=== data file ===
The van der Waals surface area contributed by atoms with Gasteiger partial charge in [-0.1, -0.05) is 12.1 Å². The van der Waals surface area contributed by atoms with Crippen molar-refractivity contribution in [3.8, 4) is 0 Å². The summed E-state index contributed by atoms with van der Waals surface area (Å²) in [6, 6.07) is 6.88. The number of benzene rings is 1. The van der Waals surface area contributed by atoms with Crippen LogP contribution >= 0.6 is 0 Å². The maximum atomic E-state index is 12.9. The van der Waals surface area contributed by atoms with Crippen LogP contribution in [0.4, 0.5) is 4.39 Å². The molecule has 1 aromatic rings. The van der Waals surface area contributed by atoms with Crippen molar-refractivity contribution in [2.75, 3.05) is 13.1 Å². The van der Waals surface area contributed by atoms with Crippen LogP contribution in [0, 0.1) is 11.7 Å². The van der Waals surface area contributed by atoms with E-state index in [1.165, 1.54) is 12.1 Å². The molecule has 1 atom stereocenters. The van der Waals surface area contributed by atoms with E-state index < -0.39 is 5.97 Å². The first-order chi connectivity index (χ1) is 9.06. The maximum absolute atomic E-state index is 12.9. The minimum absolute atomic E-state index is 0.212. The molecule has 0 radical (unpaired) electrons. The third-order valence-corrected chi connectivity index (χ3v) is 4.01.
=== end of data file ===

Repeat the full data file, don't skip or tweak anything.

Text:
The van der Waals surface area contributed by atoms with Gasteiger partial charge in [-0.1, -0.05) is 12.1 Å². The van der Waals surface area contributed by atoms with Crippen molar-refractivity contribution in [3.8, 4) is 0 Å². The summed E-state index contributed by atoms with van der Waals surface area (Å²) in [6, 6.07) is 6.88. The number of benzene rings is 1. The van der Waals surface area contributed by atoms with Crippen LogP contribution >= 0.6 is 0 Å². The maximum atomic E-state index is 12.9. The van der Waals surface area contributed by atoms with Crippen LogP contribution in [0.4, 0.5) is 4.39 Å². The molecule has 1 aromatic rings. The van der Waals surface area contributed by atoms with Crippen molar-refractivity contribution in [2.75, 3.05) is 13.1 Å². The van der Waals surface area contributed by atoms with Crippen LogP contribution in [0, 0.1) is 11.7 Å². The van der Waals surface area contributed by atoms with E-state index in [1.165, 1.54) is 12.1 Å². The molecule has 1 atom stereocenters. The van der Waals surface area contributed by atoms with E-state index < -0.39 is 5.97 Å². The first-order chi connectivity index (χ1) is 9.06. The maximum absolute atomic E-state index is 12.9. The minimum absolute atomic E-state index is 0.212. The molecule has 0 radical (unpaired) electrons. The third-order valence-corrected chi connectivity index (χ3v) is 4.01.